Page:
Project summary

Project summary:
EdJCO (EDucating Judo Coaches for Older practitioners) aims to empower judo coaches with the proper knowledge, skills and attitudes specifically related to this particular population of older individuals.

It is a project Co – Funded by the European Commission through Erasmus+ Sport Programme (Project Reference: 622155-EPP-1-2020-1-IT-SPO-SCP).

Start date: 01.01.2021.
End date: 31.12.2022.

The goal of the EdJCO project is to structure evidence- and eminence-base e-learning educational programme specifically tailored for judo coaches of older individuals. Thus contributing to the European policies on health-enhancing physical activity (World Health Organization, 2016) and the minimum require- ments in skills and competencies for coaches (European Commission, 2020), also in line with the founder of judo, Professor Jigaro Kano, who was the minister for Physical Education in Japan and Japan’s first IOC member. In fact, the structure of his judo was based on a progressing scientific understanding. In “Judo Kyohan” (1908, French Edition, 1911), Yokoyama and Oshima, in their transcription of Professor Kano’s lessons write: “About physical training, judo is important, because it gives the technical ability to fight to the developing body, …about fighting techniques, judo is again superior because every part of the body works in synonymy to the physiological laws, the application of forces agrees with the principles of mechan- ics, …finally the mind works in agreement with laws of psychology”. In one chapter about breaking the body’s balance Yokoyama and Oshima write again: “Much erudite mathematical evidence can be introduced to explain this problem … but we prefer to do so using the simple example of a stick motion in space…” In his book “Mind over muscle”, Kano claimed, “judo is the best form of Physical Education for all ages” (Kano, 2005). He came to this conclusion because his judo is not only a sport but a way of life as it combines mental discipline with physical education.

In teaching safe falling techniques, judo could be conceived as a valuable preventive measure of the annual ~40,000 deaths from falls of European older adults (65+years), and of the fall-related degenerative sequences ultimately leading to death in older individuals (EuroSafe, 2016). Please note, this figure is considered an underestimation of the true number of fall-related deaths.

The EdJCO project will benefit from a Team of academic and sports experts with a combined scientific and practical judo experience from six Member States and a Non-EU Member State, representing diverse European geographic areas and physical activity culture (European Commission, 2018). The IJF Academy Foundation established by the International Judo Federation in 2013 as its education body will be an added value. In fact, at present the IJF Academy Foundation is a licenced Higher Education Institute with more than 1,500 Alumni in 125 countries. The academics of the IJF Academy Foundation is teaming up with the academics of the University of Rome Foro Italico and specialised European judo organisations to develop, implement and maintain an educational programme targeted to the specific needs of certified judo coaches in and beyond Europe.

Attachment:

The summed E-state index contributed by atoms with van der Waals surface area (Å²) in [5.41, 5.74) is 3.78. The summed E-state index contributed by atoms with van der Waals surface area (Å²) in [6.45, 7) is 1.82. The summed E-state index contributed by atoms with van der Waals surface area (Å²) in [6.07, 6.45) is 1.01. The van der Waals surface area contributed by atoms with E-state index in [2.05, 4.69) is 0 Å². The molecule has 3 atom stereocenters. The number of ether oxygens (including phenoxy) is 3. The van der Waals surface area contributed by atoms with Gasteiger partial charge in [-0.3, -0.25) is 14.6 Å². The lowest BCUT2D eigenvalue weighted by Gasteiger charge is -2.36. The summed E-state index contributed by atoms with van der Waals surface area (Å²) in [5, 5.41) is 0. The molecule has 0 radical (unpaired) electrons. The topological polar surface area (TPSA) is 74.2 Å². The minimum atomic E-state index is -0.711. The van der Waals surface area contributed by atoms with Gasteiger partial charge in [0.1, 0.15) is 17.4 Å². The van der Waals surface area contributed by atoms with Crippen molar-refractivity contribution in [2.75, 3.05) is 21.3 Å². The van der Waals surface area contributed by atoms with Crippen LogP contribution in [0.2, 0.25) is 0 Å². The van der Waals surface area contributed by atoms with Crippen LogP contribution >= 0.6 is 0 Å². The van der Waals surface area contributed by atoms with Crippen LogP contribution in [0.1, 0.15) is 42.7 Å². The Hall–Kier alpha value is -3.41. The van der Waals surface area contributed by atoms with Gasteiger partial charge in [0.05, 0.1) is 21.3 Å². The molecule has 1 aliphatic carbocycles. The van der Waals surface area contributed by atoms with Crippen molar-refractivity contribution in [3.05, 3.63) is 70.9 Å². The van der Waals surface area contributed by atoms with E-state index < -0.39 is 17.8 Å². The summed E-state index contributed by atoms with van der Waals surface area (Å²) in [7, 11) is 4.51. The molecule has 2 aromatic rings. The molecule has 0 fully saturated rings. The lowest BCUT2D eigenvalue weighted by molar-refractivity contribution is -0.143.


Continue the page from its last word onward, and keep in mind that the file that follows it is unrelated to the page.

The EdJCO project will achieve its educational objective by generating thorough evidence- and eminence- base research grounded on the opinions, needs and experiences of judo coaches, as well as on the experimental approaches of scholars in geriatric physical activity and related sciences. Based on the outcomes of this research phase, the EdJCO project will create modules for a specialization course for certified judo coaches to be delivered on the IJF Academy online teaching platform. These modules will represent a platform for knowledge-exchange and educational resources, enhancing the health of the European and International judo community.

Operationally, the aims of the EdJCO project are:

  • to collect evidence- and eminence-base knowledge from multi-disciplinary experts in physical activity for older individuals, and from judo coaches. This novel information will advance the knowledge of the most relevant challenges for judo coaches and contribute to the bidirectional transfer of knowledge between the academic, the judo, and the health contexts;
  • to develop a conceptual framework of judo coaching for older practitioners, which will provide a sound theoretical basis for health-enhancing physical activity of an ageing society. The framework could also contribute to direct future research and educational content on active ageing;
  • to implement the distance and self-regulated international educational programme for judo coaches with information specifically related to older practitioners and based on a solid theoretical background, which will ensure its broad applicability in and beyond Europe. In accomplishing the judo education programme, coaches could develop personal skills and increase their professional awareness, effective- ness and satisfaction for the benefit of judo practice in the life course;
  • to raise the awareness of educational and sports staff, and policy makers on the promotion of sports practice with advancing age, which could contribute to the enhancement of a European active ageing society.